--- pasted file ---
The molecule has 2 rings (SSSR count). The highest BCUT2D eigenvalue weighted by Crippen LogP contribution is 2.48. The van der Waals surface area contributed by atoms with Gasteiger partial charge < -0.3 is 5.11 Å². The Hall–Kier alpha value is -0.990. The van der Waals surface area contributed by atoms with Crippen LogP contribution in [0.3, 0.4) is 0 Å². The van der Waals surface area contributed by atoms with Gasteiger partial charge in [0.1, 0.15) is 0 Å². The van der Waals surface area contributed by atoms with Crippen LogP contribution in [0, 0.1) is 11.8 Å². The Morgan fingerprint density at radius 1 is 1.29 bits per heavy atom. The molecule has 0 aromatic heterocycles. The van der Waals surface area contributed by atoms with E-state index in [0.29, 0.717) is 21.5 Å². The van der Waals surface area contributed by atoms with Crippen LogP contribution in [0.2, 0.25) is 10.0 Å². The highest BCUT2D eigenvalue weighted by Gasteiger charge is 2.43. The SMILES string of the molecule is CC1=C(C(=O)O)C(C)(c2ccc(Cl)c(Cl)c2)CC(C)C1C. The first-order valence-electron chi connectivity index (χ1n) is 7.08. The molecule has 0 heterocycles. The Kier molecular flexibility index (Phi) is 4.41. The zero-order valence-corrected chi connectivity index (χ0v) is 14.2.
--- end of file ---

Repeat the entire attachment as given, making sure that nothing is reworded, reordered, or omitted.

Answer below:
The molecule has 2 rings (SSSR count). The highest BCUT2D eigenvalue weighted by Crippen LogP contribution is 2.48. The van der Waals surface area contributed by atoms with Gasteiger partial charge < -0.3 is 5.11 Å². The Hall–Kier alpha value is -0.990. The van der Waals surface area contributed by atoms with Crippen LogP contribution in [0.3, 0.4) is 0 Å². The van der Waals surface area contributed by atoms with Gasteiger partial charge in [0.1, 0.15) is 0 Å². The van der Waals surface area contributed by atoms with Crippen LogP contribution in [0, 0.1) is 11.8 Å². The Morgan fingerprint density at radius 1 is 1.29 bits per heavy atom. The molecule has 0 aromatic heterocycles. The van der Waals surface area contributed by atoms with E-state index in [0.29, 0.717) is 21.5 Å². The van der Waals surface area contributed by atoms with Crippen LogP contribution in [0.2, 0.25) is 10.0 Å². The highest BCUT2D eigenvalue weighted by Gasteiger charge is 2.43. The SMILES string of the molecule is CC1=C(C(=O)O)C(C)(c2ccc(Cl)c(Cl)c2)CC(C)C1C. The first-order valence-electron chi connectivity index (χ1n) is 7.08. The molecule has 0 heterocycles. The Kier molecular flexibility index (Phi) is 4.41. The zero-order valence-corrected chi connectivity index (χ0v) is 14.2.